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New World Library Unshelved

New World Library Unshelved

Positive news and inspiring views from the New World Library community

Tuesday, October 28, 2014
As life gets busier and more complicated we crave something larger and more meaningful than just ticking another item off our to-do list. In the past, we’ve looked to religion or outside guidance for that sense of purpose, but today fewer people are fulfilled by traditional approaches to meaning.

We hope you’ll enjoy this short excerpt from Dr. Eric Maisel’s new book Life Purpose Boot Camp, which offers an alternative approach for creating a meaningful life. The book offers an eight-week program for naming and implementing your unique purposes. Like military boot camp, his plan requires radical changes and commitment, but its rewards are sure to be transformative.

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You can gain a deep understanding both of your life purposes and of how to achieve them, but you are obliged to work for that understanding, just as you are obliged to work in a real boot camp to learn how to handle, clean, and fire your rifle. Few of our goals in life can be achieved without work. The same is true with respect to choosing our life purposes.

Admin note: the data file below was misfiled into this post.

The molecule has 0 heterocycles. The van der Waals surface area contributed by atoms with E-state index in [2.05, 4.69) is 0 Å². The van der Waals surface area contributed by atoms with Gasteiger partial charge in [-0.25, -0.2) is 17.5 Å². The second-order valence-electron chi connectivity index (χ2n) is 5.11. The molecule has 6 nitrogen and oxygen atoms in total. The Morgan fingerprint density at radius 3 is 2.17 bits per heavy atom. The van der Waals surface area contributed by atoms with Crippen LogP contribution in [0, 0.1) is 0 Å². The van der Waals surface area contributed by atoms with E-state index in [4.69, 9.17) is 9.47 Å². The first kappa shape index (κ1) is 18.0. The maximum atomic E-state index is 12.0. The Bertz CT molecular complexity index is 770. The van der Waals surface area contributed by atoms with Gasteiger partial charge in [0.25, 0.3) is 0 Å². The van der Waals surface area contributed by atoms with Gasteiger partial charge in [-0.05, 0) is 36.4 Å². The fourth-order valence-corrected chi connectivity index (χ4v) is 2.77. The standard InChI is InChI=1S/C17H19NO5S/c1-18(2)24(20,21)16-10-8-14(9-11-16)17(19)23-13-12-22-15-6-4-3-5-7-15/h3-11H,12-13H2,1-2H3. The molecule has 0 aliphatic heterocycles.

When I was in the army I first went through basic training and then advanced infantry training. After returning from Asia, I served as a drill sergeant to new recruits. So I have experienced boot camp from both sides. Boot camp is a very interesting place with many metaphoric resonances that we can apply to the idea of life purpose. Here are a few of those resonances.
Radical Lifestyle Change
First, things change immediately when you enter the army. As soon as you arrive at boot camp you are in a completely new environment and governed by entirely different rules. Hardly any event in a person’s life produces such a radical change from one day to the next. In the course of this book, you will go from living in an ordinary way one day and deciding to live as a meaning-maker the next. That change is exactly as radical as enlisting, if we let it be!
Continual Testing